South Carolina Environmental Law Project

Lawyers for the Wild Side of South Carolina

Did clearing Hunting Island’s picturesque boneyard violate rules? SC officials say no
December 8th, 2019

By Stephen Fastenau and Lana Ferguson, The Island Packet

As state park officials prepare for a major project to restore beaches at Hunting Island State Park, environmental groups are exploring whether the state violated an agreement that the work would avoid turtle nesting season.

In October, the Marine Corps, with the S.C. Department of Parks, Recreation and Tourism, used heavy equipment to clear fallen trees that formed a picturesque stretch of “boneyard” beach on the island’s north end. The trees had been pulled from the maritime forest of spindly palmettos and pines by ongoing erosion and fierce storms in recent years.

Locals who frequent the beach have noted the absence of some of the character that makes the island unique. And environmentally conscious observers have questioned whether the best practices were followed in clearing the trees.

State park officials have said the work was primarily done for safety to remove hazards to those walking and swimming in the area. But it also clears the way for 1.2 million cubic yards of sand to be pumped onto the beach as part of a beach renourishment project that starts this month.

Environmental groups say the park’s work in October might have violated a May 2018 settlement agreement after the groups protested the permit in S.C. Administrative Court. Under the settlement, the state agreed to wait until November to begin renourishment preparations to avoid disrupting turtle nesting activity.

State Parks Director Paul McCormack said this week he doesn’t believe the work violated the agreement. Clearing the trees wasn’t part of the renourishment permit, and the project’s contractor wasn’t hired until November, he said.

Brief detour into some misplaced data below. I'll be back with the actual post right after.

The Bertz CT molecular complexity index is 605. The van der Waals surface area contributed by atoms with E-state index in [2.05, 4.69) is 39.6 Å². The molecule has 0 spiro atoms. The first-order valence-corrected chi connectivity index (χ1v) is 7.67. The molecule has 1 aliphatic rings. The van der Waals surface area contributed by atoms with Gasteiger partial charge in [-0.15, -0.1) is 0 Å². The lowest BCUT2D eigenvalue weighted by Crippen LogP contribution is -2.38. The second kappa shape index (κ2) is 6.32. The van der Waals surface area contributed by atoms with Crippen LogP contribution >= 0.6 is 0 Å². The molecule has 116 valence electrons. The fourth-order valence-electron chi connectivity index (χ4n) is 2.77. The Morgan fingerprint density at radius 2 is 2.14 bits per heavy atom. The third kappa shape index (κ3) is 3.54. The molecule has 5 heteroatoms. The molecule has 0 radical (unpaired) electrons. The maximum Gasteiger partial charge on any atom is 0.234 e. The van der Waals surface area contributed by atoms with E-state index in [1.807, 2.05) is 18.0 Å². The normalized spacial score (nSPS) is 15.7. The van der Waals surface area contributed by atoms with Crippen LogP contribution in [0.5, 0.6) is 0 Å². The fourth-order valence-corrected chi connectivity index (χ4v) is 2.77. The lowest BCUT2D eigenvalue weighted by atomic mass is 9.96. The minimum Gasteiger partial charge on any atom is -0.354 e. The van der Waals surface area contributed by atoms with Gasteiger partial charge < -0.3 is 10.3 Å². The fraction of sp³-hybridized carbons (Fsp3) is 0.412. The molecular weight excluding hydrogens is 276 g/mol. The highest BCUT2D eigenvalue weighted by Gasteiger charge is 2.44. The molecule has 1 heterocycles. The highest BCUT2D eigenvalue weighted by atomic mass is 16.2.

Park officials worked with the S.C. Department of Natural Resources to ensure the work didn’t disrupt nesting, he said.

“The main reason we did it was to keep the beach safe,” McCormack said.

Representatives from the S.C. Environmental Law Project and the Coastal Conservation League, which worked to negotiate the permit agreement, said they met with state park officials after the tree clearing and were initially satisfied with the explanation that the work was for visitors’ safety. But Coastal Conservation League’s Rikki Parker said she heard this week that the work was at least in part to prepare for the upcoming beach project.

“If it was done in preparation for renourishment, it seems to violate the terms of our settlement,” said Parker, head of the organization’s Beaufort office. “Regardless of whether it was for safety, I think they could have benefited by being more transparent with the public and with us and sharing with the community what the need was.”

The discarded trees are piled at the edge of the forest.

Carolyn Jebaily, a St. Helena Island resident who frequents the park and raised alarms about the cleared trees with local media and environmentalists, said she was concerned about whether high tides will pull the piles of trees back out to become hazards again.

McCormack said the new sand would form a dune barrier in front of the forest that will prevent that from happening.

The park is still working its way back after being decimated by Hurricane Matthew in 2016 and Tropical Storm Irma a year later.

Millions of dollars in projects will include repaving roads with the help of federal disaster assistance and restoring the historic lighthouse overlooking North Beach.

Hunting Island park manager J.W. Weatherford said recently that the park will offer new ranger-led tours of 2 miles of driftwood boneyard still accessible on the island’s South Beach. The program, “No Bones About It,” is free with admission and will describe how the boneyard is formed and what makes it unique.

Jebaily said she vacationed at Hunting Island for 30 years, renting a cabin with her sisters and enjoying the charm of the boneyard. She said some of the removed trees were much older than storm debris from the past few years.

“I’m just sick about it all,” she said. “I get it — they can put more bodies on the beach this way.”

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